Well-wishers, I think, relate to my life & to my cricket: Dhoni
Maybe, it has everything to do with Mahendra Singh Dhoni having smashed barriers, but his cult-like following has to be seen to be believed.
Having watched Dhoni at close quarters from the time he’d just played a few ODIs, back in early 2005, one has been a witness to the frenzy he generates.
Except the quality of his cricket, however, everything about Dhoni is distinctly understated. Few emotions on the field, no theatrics off it either.
Most important, Dhoni is respectful. Towards the game, the cap he wears and towards the millions who probably see a small part of themselves in him.
Dhoni’s statistics are rich, but somebody as inspirational as he has been cannot be judged on figures alone.
Till Dhoni came along, Ranchi was often largely identified with what is now the Institute of Neuro-Psychiatry & Allied Sciences. Renaming Jharkhand’s capital after Dhoni wouldn’t be an unpopular decision — unless some political outfit pushes its own agenda.
Dhoni, after all, has changed the city’s identity.
In fact, on England’s 2005-2006 tour of India when Sir-designate Alastair Cook scored a hundred on Test debut, the first question most visiting journalists asked was “where is Ranchi?”
By the latter half of 2007, when Dhoni captained India to victory in the inaugural World T20, it had ceased to be a question.
That Bangladesh knocked out India in the first round of the 50-over World Cup earlier that very year, perhaps led to a much bigger appreciation of our T20 success.
If the 1983 World Cup win, under Kapil Dev, took cricket in India to another level, Dhoni (and Yuvraj Singh) brought about Revolution No.II which continues to produce fearless cricketers.
In 2011, of course, Dhoni achieved God-like status after matching Kapil’s 1983 achievement.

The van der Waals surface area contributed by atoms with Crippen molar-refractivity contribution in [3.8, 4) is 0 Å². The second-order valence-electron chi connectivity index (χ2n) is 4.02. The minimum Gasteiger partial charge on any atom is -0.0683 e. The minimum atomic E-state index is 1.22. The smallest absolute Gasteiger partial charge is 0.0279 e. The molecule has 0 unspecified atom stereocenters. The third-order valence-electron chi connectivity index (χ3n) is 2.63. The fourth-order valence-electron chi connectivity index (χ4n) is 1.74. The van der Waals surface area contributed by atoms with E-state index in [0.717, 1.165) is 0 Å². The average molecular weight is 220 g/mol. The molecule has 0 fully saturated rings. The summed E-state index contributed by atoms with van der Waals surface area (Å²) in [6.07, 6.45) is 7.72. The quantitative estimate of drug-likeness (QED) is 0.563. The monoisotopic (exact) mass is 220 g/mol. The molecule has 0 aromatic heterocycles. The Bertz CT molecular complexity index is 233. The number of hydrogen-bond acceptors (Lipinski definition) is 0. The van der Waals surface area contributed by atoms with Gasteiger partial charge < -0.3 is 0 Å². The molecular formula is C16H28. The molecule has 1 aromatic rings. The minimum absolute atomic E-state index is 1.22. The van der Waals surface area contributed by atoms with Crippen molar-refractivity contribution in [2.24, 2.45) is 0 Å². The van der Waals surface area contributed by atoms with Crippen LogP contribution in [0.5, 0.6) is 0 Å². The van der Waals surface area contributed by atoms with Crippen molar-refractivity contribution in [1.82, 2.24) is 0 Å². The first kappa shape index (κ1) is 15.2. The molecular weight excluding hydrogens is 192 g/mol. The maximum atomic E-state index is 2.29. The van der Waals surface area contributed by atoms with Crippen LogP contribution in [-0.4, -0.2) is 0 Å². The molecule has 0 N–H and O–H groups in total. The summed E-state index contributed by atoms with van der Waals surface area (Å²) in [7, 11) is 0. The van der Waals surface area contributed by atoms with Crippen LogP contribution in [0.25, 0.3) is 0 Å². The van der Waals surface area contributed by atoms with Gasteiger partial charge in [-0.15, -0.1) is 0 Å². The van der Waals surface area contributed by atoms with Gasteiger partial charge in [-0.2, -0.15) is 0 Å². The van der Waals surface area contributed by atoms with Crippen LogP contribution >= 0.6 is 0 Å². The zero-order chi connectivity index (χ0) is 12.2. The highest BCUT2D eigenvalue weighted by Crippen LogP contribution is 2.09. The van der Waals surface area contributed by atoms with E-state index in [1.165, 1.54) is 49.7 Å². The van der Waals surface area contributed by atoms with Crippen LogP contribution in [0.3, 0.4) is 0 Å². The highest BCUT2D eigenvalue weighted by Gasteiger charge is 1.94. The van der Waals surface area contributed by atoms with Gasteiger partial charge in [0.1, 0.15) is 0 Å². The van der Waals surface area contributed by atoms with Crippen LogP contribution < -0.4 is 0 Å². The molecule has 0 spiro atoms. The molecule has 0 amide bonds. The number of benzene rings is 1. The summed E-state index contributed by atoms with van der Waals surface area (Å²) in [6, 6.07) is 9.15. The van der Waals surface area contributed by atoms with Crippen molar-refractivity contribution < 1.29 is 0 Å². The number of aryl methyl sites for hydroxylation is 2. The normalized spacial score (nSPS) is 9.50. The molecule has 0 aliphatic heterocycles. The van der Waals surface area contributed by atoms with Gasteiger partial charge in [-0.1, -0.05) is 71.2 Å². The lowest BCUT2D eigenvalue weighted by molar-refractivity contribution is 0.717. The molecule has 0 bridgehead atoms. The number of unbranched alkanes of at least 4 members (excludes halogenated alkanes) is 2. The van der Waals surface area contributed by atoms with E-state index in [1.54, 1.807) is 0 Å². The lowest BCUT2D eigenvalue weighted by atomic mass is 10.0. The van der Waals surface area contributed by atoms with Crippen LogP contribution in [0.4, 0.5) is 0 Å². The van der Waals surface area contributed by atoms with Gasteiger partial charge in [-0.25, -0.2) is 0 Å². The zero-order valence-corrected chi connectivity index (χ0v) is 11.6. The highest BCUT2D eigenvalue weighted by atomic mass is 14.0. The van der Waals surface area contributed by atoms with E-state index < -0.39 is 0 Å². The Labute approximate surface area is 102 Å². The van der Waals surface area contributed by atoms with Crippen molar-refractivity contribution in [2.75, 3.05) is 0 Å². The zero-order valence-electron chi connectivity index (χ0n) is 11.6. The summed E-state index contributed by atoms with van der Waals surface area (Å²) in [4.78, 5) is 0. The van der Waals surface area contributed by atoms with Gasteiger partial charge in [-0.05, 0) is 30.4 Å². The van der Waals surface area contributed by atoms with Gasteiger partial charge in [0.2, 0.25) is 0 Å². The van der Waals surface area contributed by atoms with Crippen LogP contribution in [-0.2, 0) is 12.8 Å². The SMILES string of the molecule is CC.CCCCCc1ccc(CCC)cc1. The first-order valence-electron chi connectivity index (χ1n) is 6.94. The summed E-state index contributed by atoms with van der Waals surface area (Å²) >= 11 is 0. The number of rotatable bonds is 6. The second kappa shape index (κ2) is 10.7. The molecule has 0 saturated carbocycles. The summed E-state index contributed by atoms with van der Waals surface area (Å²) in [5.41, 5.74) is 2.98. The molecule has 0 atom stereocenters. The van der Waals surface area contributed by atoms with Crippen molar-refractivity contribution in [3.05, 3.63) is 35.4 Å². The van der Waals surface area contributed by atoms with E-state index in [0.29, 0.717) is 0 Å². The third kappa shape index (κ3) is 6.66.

There was, however, a difference: Kapil’s Devils had been rank outsiders, while Dhoni’s men began the 2011 World Cup as one of the hot favourites.
On Friday, at the release of a coffee-table book on mentor Narayanswami Srinivasan and India Cements Ltd, in Chennai, one again saw the near-madness Dhoni generates.
Arguably the most popular there after the iconic stars of Tamil cinema, ‘Thalaivar’ Dhoni was mobbed even at what was a private (by-invitation-only) function.
From the catering staff to security personnel, from his Chennai Super Kings teammates to Kalyani Candade, the author of the coffee-table book, all desired a few moments with Dhoni.
After the release and a panel discussion, Dhoni went to the VIP Lounge at the Kalaivanar Arangam. Such was the rush for his attention that Dhoni needed around 15 minutes before he could reach wife Sakshi and daughter Ziva, who had to keep moving towards one corner owing to the frenzy.
That too in the VIP Lounge.
Invitees kept requesting Dhoni to autograph the coffee-table book. For a while, he obliged with a personal message. But, as more and more requests kept coming, he pleaded: “Please, now just my autograph... You write your name.”
Briefly, The Telegraph managed to informally speak to Dhoni. Given the near-madness, one had to ask what powered his popularity to such incredible heights.
Responding in his customary whisper-like tone, Dhoni said: “My well-wishers, I think, relate to my life and to my cricket. That may be the reason.”
It had to be a humbling experience, surely. Dhoni nodded, while being advised to leave the venue (with family) through probably the fire exit.
In keeping with his understated demeanour, that nod from Dhoni conveyed what could have required a thousand words.
Many, by the way, believe that Dhoni’s biopic, M.S. Dhoni: The Untold Story, has added to his legendary following.
Meanwhile, Dhoni and the other ODI specialists leave for Australia on January 7. The three-match series begins in Sydney on January 12.
It’s odd that the Dhonis haven’t been booked on flights at least two days earlier. But, then, the professionals in the Board entrusted with the job perhaps know better.